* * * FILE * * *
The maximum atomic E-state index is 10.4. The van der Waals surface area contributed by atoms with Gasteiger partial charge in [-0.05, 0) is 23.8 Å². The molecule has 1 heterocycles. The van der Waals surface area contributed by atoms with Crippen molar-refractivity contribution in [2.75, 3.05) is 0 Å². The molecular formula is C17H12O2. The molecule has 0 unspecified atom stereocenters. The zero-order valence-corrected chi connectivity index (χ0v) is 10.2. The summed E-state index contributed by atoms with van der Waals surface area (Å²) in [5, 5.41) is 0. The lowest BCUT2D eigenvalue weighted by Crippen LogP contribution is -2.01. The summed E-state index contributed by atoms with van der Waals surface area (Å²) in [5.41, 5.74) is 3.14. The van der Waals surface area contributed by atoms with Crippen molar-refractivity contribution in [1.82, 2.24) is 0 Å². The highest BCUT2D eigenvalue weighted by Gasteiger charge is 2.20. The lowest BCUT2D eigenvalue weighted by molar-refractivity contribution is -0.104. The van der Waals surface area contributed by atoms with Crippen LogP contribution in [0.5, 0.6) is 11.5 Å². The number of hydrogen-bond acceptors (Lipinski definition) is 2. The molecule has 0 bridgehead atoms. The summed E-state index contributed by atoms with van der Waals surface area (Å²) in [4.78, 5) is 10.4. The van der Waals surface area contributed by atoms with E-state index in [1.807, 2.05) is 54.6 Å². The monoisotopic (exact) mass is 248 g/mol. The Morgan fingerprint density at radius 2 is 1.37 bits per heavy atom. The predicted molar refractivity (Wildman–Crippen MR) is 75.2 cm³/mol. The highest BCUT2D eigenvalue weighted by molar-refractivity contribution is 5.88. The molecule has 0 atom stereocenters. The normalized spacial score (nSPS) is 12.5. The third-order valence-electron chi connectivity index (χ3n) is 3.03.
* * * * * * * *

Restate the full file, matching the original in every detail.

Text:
The maximum atomic E-state index is 10.4. The van der Waals surface area contributed by atoms with Gasteiger partial charge in [-0.05, 0) is 23.8 Å². The molecule has 1 heterocycles. The van der Waals surface area contributed by atoms with Crippen molar-refractivity contribution in [2.75, 3.05) is 0 Å². The molecular formula is C17H12O2. The molecule has 0 unspecified atom stereocenters. The zero-order valence-corrected chi connectivity index (χ0v) is 10.2. The summed E-state index contributed by atoms with van der Waals surface area (Å²) in [5, 5.41) is 0. The lowest BCUT2D eigenvalue weighted by Crippen LogP contribution is -2.01. The summed E-state index contributed by atoms with van der Waals surface area (Å²) in [5.41, 5.74) is 3.14. The van der Waals surface area contributed by atoms with Crippen molar-refractivity contribution in [1.82, 2.24) is 0 Å². The highest BCUT2D eigenvalue weighted by Gasteiger charge is 2.20. The lowest BCUT2D eigenvalue weighted by molar-refractivity contribution is -0.104. The van der Waals surface area contributed by atoms with Crippen LogP contribution in [0.5, 0.6) is 11.5 Å². The number of hydrogen-bond acceptors (Lipinski definition) is 2. The molecule has 0 bridgehead atoms. The summed E-state index contributed by atoms with van der Waals surface area (Å²) in [4.78, 5) is 10.4. The van der Waals surface area contributed by atoms with E-state index in [1.807, 2.05) is 54.6 Å². The monoisotopic (exact) mass is 248 g/mol. The Morgan fingerprint density at radius 2 is 1.37 bits per heavy atom. The predicted molar refractivity (Wildman–Crippen MR) is 75.2 cm³/mol. The highest BCUT2D eigenvalue weighted by molar-refractivity contribution is 5.88. The molecule has 0 atom stereocenters. The normalized spacial score (nSPS) is 12.5. The third-order valence-electron chi connectivity index (χ3n) is 3.03.